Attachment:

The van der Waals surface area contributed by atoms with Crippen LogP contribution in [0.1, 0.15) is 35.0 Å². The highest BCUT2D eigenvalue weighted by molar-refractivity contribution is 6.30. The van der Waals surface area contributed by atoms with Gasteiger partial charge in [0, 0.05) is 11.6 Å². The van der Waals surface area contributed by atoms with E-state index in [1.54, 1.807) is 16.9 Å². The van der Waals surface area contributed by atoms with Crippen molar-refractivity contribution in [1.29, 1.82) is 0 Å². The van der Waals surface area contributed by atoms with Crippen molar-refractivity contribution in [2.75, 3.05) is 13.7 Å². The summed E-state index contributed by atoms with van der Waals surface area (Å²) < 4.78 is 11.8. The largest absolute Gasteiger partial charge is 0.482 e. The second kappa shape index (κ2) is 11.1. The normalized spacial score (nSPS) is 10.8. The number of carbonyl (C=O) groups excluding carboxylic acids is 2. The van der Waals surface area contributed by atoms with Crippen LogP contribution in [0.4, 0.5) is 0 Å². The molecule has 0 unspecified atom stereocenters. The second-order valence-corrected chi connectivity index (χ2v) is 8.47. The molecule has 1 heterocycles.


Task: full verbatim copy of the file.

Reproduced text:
The van der Waals surface area contributed by atoms with Crippen LogP contribution in [0.1, 0.15) is 35.0 Å². The highest BCUT2D eigenvalue weighted by molar-refractivity contribution is 6.30. The van der Waals surface area contributed by atoms with Gasteiger partial charge in [0, 0.05) is 11.6 Å². The van der Waals surface area contributed by atoms with E-state index in [1.54, 1.807) is 16.9 Å². The van der Waals surface area contributed by atoms with Crippen molar-refractivity contribution in [1.29, 1.82) is 0 Å². The van der Waals surface area contributed by atoms with Crippen molar-refractivity contribution in [2.75, 3.05) is 13.7 Å². The summed E-state index contributed by atoms with van der Waals surface area (Å²) < 4.78 is 11.8. The largest absolute Gasteiger partial charge is 0.482 e. The second kappa shape index (κ2) is 11.1. The normalized spacial score (nSPS) is 10.8. The number of carbonyl (C=O) groups excluding carboxylic acids is 2. The van der Waals surface area contributed by atoms with Crippen LogP contribution in [0.4, 0.5) is 0 Å². The molecule has 0 unspecified atom stereocenters. The second-order valence-corrected chi connectivity index (χ2v) is 8.47. The molecule has 1 heterocycles.